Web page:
PINEHURST, N.C. -- Matthew Harmody, M.D., is an emergency medicine physician at FirstHealth of the Carolinas, but he wears many hats in his personal life. He is an endurance athlete and also an anonymous kidney donor, and in March 2022 he combined those skills and joined a team of donors to climb the world's largest freestanding mountain, Mount Kilimanjaro, in Africa.
Dr. Harmody and the team of One Kidney Climb athletes made the journey to raise awareness about organ donation, reaching the summit on March 10, World Kidney Day. Below, you will find excerpts from Dr. Harmody's journal, which he kept throughout his life-altering climb. He arrived at Raleigh-Durham International Airport at 3 a.m. on March 3, taking multiple flights to reach Africa and his base camp by March 3. The hike began on the next day.
Day 1. Moshi, Tanzania to Londorossi Gate on the western base of the mountain. Gate elevation is 7,100 feet. Hiked 3 miles to MTI Mtubwa Camp. Took approximately three hours. Pulse check afterward was 91% and heart rate 71 resting. Great food to eat. Drinking plenty of fluids. The weather was perfect. Hiked in a pair of shorts and a T-shirt. Group split in two for practical reasons. A very diverse group with a wide variety of backgrounds, though united by one common cause.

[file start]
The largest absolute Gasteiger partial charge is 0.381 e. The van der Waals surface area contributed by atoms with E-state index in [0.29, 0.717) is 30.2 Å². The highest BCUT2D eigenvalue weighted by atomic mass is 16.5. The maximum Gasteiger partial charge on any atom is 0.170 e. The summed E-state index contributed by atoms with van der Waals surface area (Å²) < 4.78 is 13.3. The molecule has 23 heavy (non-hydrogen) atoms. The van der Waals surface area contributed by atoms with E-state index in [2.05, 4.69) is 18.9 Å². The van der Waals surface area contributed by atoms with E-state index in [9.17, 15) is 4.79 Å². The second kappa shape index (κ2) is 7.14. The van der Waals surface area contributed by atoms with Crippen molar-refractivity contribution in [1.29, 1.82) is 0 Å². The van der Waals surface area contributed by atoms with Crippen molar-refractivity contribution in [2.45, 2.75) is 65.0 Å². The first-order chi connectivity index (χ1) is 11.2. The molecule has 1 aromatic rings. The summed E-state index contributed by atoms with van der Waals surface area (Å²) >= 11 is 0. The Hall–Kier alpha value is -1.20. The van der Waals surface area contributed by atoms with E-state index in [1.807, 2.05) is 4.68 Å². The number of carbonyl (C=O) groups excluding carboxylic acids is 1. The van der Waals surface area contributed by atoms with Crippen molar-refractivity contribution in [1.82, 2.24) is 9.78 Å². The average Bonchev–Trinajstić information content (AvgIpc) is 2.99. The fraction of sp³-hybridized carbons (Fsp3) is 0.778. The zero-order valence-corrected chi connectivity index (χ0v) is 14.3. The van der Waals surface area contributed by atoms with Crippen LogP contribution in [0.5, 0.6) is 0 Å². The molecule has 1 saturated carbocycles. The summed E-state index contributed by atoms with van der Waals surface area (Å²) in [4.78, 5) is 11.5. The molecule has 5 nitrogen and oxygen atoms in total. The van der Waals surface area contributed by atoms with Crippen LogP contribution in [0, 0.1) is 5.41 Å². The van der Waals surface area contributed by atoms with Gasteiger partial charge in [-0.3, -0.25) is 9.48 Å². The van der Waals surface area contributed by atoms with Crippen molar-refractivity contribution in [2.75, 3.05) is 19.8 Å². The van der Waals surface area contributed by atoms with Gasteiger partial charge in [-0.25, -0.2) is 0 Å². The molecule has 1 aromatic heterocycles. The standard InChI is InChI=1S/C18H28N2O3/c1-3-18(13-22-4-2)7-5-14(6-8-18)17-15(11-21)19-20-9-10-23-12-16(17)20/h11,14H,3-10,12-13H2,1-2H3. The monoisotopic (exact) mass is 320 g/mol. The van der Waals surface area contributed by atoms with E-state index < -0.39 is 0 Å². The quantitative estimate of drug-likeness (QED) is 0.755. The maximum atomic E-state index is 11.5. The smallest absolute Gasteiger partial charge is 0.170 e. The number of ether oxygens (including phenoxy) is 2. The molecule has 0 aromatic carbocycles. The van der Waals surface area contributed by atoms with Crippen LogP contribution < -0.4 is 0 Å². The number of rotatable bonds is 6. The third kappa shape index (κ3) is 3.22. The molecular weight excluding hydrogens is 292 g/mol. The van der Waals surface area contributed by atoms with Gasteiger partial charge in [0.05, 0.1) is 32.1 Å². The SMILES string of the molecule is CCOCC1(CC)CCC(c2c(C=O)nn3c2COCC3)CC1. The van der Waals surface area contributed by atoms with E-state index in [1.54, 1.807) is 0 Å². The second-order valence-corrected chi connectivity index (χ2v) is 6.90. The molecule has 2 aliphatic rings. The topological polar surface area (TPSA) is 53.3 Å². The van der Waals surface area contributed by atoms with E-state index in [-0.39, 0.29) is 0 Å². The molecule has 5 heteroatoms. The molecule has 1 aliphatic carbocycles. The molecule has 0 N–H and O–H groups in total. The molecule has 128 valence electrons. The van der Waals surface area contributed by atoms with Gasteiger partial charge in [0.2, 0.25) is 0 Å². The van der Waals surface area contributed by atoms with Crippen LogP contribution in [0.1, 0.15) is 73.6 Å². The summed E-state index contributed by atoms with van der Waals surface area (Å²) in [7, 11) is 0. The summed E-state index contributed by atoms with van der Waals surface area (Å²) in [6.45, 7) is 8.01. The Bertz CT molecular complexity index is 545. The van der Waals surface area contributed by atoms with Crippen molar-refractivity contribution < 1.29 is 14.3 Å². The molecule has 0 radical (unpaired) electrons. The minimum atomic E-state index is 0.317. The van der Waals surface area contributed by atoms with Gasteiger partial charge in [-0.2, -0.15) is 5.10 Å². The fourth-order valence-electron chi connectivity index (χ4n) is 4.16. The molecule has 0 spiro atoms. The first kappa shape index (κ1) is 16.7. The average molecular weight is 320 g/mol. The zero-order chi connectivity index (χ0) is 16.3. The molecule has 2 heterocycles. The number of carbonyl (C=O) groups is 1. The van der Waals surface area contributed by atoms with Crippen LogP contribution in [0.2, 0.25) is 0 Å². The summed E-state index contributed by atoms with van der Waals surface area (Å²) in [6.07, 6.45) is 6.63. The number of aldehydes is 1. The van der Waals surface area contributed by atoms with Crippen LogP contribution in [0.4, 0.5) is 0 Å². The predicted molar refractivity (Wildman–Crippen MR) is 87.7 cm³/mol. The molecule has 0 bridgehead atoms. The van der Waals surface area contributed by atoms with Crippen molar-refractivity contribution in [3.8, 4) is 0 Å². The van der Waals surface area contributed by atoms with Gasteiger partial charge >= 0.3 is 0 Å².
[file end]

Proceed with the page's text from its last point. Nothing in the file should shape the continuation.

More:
Day 2, morning. Mtubwa Camp to Shira I Camp, which is 11,200 feet in elevation. Slept reasonably well last night. Porters/cooks were up at 3:45 a.m. preparing breakfast. Many strange noises throughout the night. One of the guides stated that is mostly monkeys. I had three sets of eyes staring back at me early this morning as I was coming out of my tent. They were probably within 100 feet. They likely were monkeys. Looking forward to breakfast. This will be a much more difficult day both in elevation and distance. AM health check: heart rate 70 (low 50s at home), Pulse at 85%.
Day 2, afternoon. Shira Camp I. Elevation approximately 11,200 feet. It took us approximately 5.5 hours to reach this camp, including a break for lunch. We had beautiful weather until approximately the last 30 minutes when the clouds moved in and there was a steady light drizzle, calling for rain gear. We are able to see the summit from this vantage point, except that the cloud cover was making it unviewable at that time. For lunch, the sun was out. It’s quite warm. Hiking in shorts and a T-shirt until the clouds rolled in. Feeling very well. Had some mild nausea at lunch, but eating took care of that. Attempted to obtain cell service at the highest point on a trail today. Couldn’t find any. Some others were successful. We are provided a large bowl of hot water in our tents. I actually took half of a bath this afternoon as it probably will be the last time it will be warm enough to wash my hair and strip down and wash somewhat head to toe. It was very refreshing. The simple pleasures in life! Afternoon health check: heart rate 71, pulse ox 84%. Pulse ox is considered normal at this altitude. Concerns would develop below 75% or significant symptoms.